With a recent $500,000 Phase II contract awarded from the U.S. Department of Defense Small Business Technology Transfer Program, LaunchPoint engineers are now hard at work on an innovative magnetic space launch system.
Jim Fiske, founder of Magtube and Principle Investigator on the Launch Ring project, knows a thing or two about magnetic levitation. His work with Magtube, Inc. (now called Applied Levitation, Inc.) saw him create a full-scale prototype maglev shipping container, and has earned him a reputation as a visionary in breakthrough maglev technology.
The principle of magnetic levitation has been known for over 100 years, when American scientists Robert Goddard and Emile Bachelet first conceived of frictionless trains. But though magnetically-levitated trains have been the focus of much of the worldwide interest in maglev, the technology is not limited to train travel.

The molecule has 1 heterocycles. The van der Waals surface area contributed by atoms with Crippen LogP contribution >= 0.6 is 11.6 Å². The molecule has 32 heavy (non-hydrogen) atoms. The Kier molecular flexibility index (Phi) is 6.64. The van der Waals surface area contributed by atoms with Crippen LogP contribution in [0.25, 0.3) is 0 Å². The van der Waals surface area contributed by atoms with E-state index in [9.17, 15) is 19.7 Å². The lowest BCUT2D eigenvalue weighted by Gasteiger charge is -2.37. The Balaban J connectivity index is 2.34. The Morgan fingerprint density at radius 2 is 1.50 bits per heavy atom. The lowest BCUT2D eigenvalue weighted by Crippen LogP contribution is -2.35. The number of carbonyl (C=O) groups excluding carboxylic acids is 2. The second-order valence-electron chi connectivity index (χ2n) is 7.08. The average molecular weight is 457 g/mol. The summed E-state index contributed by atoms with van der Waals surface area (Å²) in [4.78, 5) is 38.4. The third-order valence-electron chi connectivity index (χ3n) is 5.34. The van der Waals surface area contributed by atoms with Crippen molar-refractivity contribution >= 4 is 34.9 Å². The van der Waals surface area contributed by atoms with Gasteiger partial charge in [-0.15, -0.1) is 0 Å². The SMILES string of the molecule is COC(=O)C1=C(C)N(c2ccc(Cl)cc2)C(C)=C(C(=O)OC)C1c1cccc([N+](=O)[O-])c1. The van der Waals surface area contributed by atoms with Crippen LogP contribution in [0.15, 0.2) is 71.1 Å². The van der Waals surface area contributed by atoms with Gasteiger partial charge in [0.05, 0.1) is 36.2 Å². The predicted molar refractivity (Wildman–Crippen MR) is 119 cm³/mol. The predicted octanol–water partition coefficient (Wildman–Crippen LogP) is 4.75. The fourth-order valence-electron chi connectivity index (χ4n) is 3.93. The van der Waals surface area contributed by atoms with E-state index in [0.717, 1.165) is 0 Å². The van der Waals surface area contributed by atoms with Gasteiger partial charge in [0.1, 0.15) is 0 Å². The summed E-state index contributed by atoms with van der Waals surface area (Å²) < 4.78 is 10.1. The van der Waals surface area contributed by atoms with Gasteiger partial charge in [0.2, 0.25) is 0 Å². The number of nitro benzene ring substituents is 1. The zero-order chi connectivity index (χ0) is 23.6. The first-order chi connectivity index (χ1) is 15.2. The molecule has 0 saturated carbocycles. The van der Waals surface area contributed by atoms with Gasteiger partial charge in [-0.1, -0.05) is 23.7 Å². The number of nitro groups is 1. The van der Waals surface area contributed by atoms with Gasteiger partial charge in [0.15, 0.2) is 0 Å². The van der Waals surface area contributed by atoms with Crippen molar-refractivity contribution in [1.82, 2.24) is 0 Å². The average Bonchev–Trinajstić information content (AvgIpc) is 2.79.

So when Mr. Fiske and his team realized that the technology used in the Magtube shipping system could be adapted for orbital satellite launches, he immediately began searching for funding to develop the necessary concepts and technologies. How revolutionary would a maglev space launch system be? Consider that the first magnetic launch systems are expected to propel payloads into orbit at a cost of roughly $750/lb, already a significant improvement over the current rocket-launched cost of around $4,000/lb. Now realize that the total cost to orbit might eventually drop below $100/lb, and it soon becomes clear how vitally important this technology is to the future of space.
Grand visions aside, the Launch Ring is just another example of the innovative maglev technologies that Jim Fiske and his team are working on. Though the concepts behind maglev have been known for more than a century, the technology is still in its infancy. Only time will tell how this innovative frontier will affect our future.